The best whiskey stones - what are they, where do they come from and why should you use them? – Men's Society

The best whiskey stones have the ability to transform a drink. They take the harsh, sometimes burning sensations of undiluted whiskey and soften the rough edges, whilst enhancing the subtle flavours that usually only the true connoseurs would notice.

Really great whiskey stones stay cold, improve the experience and become a part of the ritual.

Cold rocks and whiskey - a time honoured combination

In the 15th century, Scots discovered the beautiful intricacies of fermenting malted grains. Scotch whisky was born. In order to keep their drinks cool, Scotsmen broke chippings from volcanic rock, cooled beneath the peat of the highlands and placed them into their tipple.

Chilling the drink allows the connoseur to experience the changing temprement of the spirit. The experts at ScotchWhisky.com explain: "Chilling suppresses the top notes, such as citrus and honey, while the bass notes, such as oak and peat, appear to be emphasised." This doesn't mean that the whisky has been fundamentally changed, it is merely the affect of the cold temperature on the tongue of the drinker.

As the whiskey warms naturally, warmed by the heat of the palm on the glass, the flavours develop and emerge from deep within the drink. Some say the drink becomes sweeter, others that it exposes its more lingering tang.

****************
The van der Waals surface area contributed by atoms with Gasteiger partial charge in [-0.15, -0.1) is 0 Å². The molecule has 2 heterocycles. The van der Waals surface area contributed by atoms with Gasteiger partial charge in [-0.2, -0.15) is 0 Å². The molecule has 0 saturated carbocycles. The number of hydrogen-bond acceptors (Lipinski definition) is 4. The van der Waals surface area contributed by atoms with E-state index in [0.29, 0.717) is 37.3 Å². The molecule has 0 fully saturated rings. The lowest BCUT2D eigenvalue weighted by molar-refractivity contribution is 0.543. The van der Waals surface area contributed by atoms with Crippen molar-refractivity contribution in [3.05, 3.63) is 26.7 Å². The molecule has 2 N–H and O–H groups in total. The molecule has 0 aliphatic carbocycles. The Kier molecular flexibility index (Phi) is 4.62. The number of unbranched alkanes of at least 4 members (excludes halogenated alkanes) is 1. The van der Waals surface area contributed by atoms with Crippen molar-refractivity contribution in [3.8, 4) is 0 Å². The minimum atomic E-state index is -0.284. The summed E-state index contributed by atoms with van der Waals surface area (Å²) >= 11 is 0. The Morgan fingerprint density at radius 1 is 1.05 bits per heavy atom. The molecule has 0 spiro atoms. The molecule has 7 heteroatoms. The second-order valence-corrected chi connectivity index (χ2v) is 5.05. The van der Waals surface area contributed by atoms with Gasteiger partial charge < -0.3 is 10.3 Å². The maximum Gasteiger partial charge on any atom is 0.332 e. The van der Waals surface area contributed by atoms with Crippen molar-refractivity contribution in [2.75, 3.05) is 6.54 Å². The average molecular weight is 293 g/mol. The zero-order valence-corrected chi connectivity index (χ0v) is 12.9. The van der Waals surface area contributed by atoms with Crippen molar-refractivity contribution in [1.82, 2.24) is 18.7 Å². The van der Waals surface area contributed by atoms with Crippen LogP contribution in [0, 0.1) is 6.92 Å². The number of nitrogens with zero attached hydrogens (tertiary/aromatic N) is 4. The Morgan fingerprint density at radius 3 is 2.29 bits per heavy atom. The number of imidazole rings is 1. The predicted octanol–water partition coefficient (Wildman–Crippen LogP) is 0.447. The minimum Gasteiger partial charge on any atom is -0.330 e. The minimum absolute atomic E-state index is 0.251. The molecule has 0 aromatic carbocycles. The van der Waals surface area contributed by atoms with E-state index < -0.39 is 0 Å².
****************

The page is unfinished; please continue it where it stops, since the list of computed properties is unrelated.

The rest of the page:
What are whiskey stones made from?

Various types of whisky stones are available. We make ours out of soapstone. Despite its name, soapstone is tasteless and does not emit a smell. It is formed by he immense head and pressure of the earth's plates as the crush against each other and move over time.

Without this metamorhic rock, human civilisation wouldn't be where it is today. It was soapstone that allowed us to leave the stone age behind and entire the iron age, carving molds for tools from the same rocks we now chizzle down to size to make our best-selling whisky stones.

Why are whiskey stones better than water?

Distilling whisky is a craft. It takes artisans years to perfect the perfect recipe, balancing subtle flavours and achieving the perfect level of dilution. Some whisky drinkers like to add a dorp of water to their glass (leading to a creamier flavour) but even then, less is more and the drinker should be in full control.

As ice melts, it dilutes the drink - destroying the craft of the distiller. Whiskey stones do not melt and do not dilute; leaving the drinker in charge of the experience.

Whiskey or whisky?

Either. Both. It doesn't really matter. In Ireland and America, it's spelt with the "e". In Scotland, it's spelt without. It all comes down to the way it was translated from Gaelic. The Americans spell it the Irish way because the drink was first taken across the Atlantic by Irish settlers.


Looking for a whiskey stone gift? Try these two:


How is whiskey made?

We could write an entire article about this. Or we could just show you this video from the Discovery Channel. So we'll just do that.